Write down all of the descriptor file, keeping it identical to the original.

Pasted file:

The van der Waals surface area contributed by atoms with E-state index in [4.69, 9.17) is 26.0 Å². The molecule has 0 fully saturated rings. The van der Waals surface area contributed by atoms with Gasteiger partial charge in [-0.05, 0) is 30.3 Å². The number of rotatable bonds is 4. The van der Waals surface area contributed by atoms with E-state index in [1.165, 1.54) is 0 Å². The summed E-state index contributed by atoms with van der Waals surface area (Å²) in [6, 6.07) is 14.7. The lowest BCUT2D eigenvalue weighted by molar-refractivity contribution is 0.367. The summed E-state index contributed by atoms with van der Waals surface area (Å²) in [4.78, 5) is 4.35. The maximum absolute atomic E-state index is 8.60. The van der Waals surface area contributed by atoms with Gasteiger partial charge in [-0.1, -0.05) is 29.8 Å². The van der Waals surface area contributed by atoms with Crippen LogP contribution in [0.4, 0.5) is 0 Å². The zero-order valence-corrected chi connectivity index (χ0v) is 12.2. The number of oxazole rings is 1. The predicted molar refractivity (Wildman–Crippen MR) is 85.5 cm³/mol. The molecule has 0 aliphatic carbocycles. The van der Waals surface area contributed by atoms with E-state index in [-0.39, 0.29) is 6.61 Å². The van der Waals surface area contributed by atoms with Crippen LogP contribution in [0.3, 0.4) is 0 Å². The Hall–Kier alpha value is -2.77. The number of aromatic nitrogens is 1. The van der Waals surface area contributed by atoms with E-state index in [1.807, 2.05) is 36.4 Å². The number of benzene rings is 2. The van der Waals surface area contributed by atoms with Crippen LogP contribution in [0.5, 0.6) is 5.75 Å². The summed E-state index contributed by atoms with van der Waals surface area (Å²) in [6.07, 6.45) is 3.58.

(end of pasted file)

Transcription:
The van der Waals surface area contributed by atoms with E-state index in [4.69, 9.17) is 26.0 Å². The molecule has 0 fully saturated rings. The van der Waals surface area contributed by atoms with Gasteiger partial charge in [-0.05, 0) is 30.3 Å². The number of rotatable bonds is 4. The van der Waals surface area contributed by atoms with E-state index in [1.165, 1.54) is 0 Å². The summed E-state index contributed by atoms with van der Waals surface area (Å²) in [6, 6.07) is 14.7. The lowest BCUT2D eigenvalue weighted by molar-refractivity contribution is 0.367. The summed E-state index contributed by atoms with van der Waals surface area (Å²) in [4.78, 5) is 4.35. The maximum absolute atomic E-state index is 8.60. The van der Waals surface area contributed by atoms with Gasteiger partial charge in [-0.1, -0.05) is 29.8 Å². The van der Waals surface area contributed by atoms with Crippen LogP contribution in [0.4, 0.5) is 0 Å². The zero-order valence-corrected chi connectivity index (χ0v) is 12.2. The number of oxazole rings is 1. The predicted molar refractivity (Wildman–Crippen MR) is 85.5 cm³/mol. The molecule has 0 aliphatic carbocycles. The van der Waals surface area contributed by atoms with E-state index in [-0.39, 0.29) is 6.61 Å². The van der Waals surface area contributed by atoms with Crippen LogP contribution in [0.3, 0.4) is 0 Å². The Hall–Kier alpha value is -2.77. The number of aromatic nitrogens is 1. The van der Waals surface area contributed by atoms with E-state index in [1.807, 2.05) is 36.4 Å². The number of benzene rings is 2. The van der Waals surface area contributed by atoms with Crippen LogP contribution in [0.5, 0.6) is 5.75 Å². The summed E-state index contributed by atoms with van der Waals surface area (Å²) in [6.07, 6.45) is 3.58.